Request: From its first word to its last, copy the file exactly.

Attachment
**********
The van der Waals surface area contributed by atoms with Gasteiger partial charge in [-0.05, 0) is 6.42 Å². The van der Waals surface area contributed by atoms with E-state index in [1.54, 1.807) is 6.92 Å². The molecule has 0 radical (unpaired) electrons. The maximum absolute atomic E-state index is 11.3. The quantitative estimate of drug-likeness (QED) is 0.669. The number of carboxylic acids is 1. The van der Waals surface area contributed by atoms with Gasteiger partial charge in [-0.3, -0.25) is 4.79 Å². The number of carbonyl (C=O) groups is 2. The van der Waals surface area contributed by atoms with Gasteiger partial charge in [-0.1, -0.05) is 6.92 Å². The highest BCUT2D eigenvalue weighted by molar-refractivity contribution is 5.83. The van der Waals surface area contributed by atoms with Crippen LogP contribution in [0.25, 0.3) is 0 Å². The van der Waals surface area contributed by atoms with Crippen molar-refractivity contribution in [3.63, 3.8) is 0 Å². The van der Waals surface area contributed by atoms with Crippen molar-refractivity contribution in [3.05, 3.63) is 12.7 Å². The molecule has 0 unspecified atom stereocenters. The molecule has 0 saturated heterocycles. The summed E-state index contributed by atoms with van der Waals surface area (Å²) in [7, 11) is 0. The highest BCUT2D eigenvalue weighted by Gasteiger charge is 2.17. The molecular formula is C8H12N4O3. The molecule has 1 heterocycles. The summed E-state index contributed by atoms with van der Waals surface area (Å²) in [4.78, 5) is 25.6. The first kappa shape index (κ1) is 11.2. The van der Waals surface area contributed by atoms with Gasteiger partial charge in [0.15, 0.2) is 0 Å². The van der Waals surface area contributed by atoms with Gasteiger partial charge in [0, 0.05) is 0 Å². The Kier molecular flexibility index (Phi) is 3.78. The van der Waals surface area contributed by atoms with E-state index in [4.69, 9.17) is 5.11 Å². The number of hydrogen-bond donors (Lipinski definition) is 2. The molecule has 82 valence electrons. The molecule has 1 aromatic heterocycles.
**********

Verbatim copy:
The van der Waals surface area contributed by atoms with Gasteiger partial charge in [-0.05, 0) is 6.42 Å². The van der Waals surface area contributed by atoms with E-state index in [1.54, 1.807) is 6.92 Å². The molecule has 0 radical (unpaired) electrons. The maximum absolute atomic E-state index is 11.3. The quantitative estimate of drug-likeness (QED) is 0.669. The number of carboxylic acids is 1. The van der Waals surface area contributed by atoms with Gasteiger partial charge in [-0.3, -0.25) is 4.79 Å². The number of carbonyl (C=O) groups is 2. The van der Waals surface area contributed by atoms with Gasteiger partial charge in [-0.1, -0.05) is 6.92 Å². The highest BCUT2D eigenvalue weighted by molar-refractivity contribution is 5.83. The van der Waals surface area contributed by atoms with Crippen LogP contribution in [0.25, 0.3) is 0 Å². The van der Waals surface area contributed by atoms with Crippen molar-refractivity contribution in [3.63, 3.8) is 0 Å². The van der Waals surface area contributed by atoms with Crippen molar-refractivity contribution in [3.05, 3.63) is 12.7 Å². The molecule has 0 unspecified atom stereocenters. The molecule has 0 saturated heterocycles. The summed E-state index contributed by atoms with van der Waals surface area (Å²) in [7, 11) is 0. The highest BCUT2D eigenvalue weighted by Gasteiger charge is 2.17. The molecular formula is C8H12N4O3. The molecule has 1 heterocycles. The summed E-state index contributed by atoms with van der Waals surface area (Å²) in [4.78, 5) is 25.6. The first kappa shape index (κ1) is 11.2. The van der Waals surface area contributed by atoms with Gasteiger partial charge in [0.15, 0.2) is 0 Å². The van der Waals surface area contributed by atoms with Gasteiger partial charge in [0, 0.05) is 0 Å². The Kier molecular flexibility index (Phi) is 3.78. The van der Waals surface area contributed by atoms with E-state index in [4.69, 9.17) is 5.11 Å². The number of hydrogen-bond donors (Lipinski definition) is 2. The molecule has 82 valence electrons. The molecule has 1 aromatic heterocycles.